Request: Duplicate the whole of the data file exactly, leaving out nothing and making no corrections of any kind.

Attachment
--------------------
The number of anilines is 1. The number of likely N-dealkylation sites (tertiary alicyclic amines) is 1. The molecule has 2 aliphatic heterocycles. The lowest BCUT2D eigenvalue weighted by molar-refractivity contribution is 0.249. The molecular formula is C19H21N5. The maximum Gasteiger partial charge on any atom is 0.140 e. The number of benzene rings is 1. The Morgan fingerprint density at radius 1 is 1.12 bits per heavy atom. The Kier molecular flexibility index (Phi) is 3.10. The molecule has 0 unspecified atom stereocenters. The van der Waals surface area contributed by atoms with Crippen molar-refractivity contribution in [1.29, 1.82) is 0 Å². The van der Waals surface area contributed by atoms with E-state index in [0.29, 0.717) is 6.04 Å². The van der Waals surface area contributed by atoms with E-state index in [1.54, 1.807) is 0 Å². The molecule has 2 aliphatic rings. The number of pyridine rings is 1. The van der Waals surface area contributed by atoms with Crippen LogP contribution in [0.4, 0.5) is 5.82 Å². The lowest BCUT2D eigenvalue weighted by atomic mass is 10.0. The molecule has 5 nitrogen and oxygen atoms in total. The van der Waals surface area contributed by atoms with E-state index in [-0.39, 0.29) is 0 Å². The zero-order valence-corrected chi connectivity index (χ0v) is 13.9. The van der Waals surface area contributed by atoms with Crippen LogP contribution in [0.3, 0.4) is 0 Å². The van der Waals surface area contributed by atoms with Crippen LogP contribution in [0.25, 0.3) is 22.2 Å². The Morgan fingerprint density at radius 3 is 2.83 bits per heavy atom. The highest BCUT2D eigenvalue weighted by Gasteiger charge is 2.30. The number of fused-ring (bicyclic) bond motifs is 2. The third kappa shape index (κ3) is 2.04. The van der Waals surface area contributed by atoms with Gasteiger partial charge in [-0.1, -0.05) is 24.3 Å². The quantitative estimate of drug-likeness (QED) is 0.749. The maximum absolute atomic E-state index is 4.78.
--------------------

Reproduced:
The number of anilines is 1. The number of likely N-dealkylation sites (tertiary alicyclic amines) is 1. The molecule has 2 aliphatic heterocycles. The lowest BCUT2D eigenvalue weighted by molar-refractivity contribution is 0.249. The molecular formula is C19H21N5. The maximum Gasteiger partial charge on any atom is 0.140 e. The number of benzene rings is 1. The Morgan fingerprint density at radius 1 is 1.12 bits per heavy atom. The Kier molecular flexibility index (Phi) is 3.10. The molecule has 0 unspecified atom stereocenters. The van der Waals surface area contributed by atoms with Crippen molar-refractivity contribution in [1.29, 1.82) is 0 Å². The van der Waals surface area contributed by atoms with E-state index in [0.29, 0.717) is 6.04 Å². The van der Waals surface area contributed by atoms with E-state index in [1.54, 1.807) is 0 Å². The molecule has 2 aliphatic rings. The number of pyridine rings is 1. The van der Waals surface area contributed by atoms with Crippen LogP contribution in [0.4, 0.5) is 5.82 Å². The lowest BCUT2D eigenvalue weighted by atomic mass is 10.0. The molecule has 5 nitrogen and oxygen atoms in total. The van der Waals surface area contributed by atoms with E-state index in [-0.39, 0.29) is 0 Å². The zero-order valence-corrected chi connectivity index (χ0v) is 13.9. The van der Waals surface area contributed by atoms with Crippen LogP contribution in [0.3, 0.4) is 0 Å². The van der Waals surface area contributed by atoms with Crippen LogP contribution in [0.25, 0.3) is 22.2 Å². The Morgan fingerprint density at radius 3 is 2.83 bits per heavy atom. The highest BCUT2D eigenvalue weighted by Gasteiger charge is 2.30. The number of fused-ring (bicyclic) bond motifs is 2. The third kappa shape index (κ3) is 2.04. The van der Waals surface area contributed by atoms with Gasteiger partial charge in [-0.1, -0.05) is 24.3 Å². The quantitative estimate of drug-likeness (QED) is 0.749. The maximum absolute atomic E-state index is 4.78.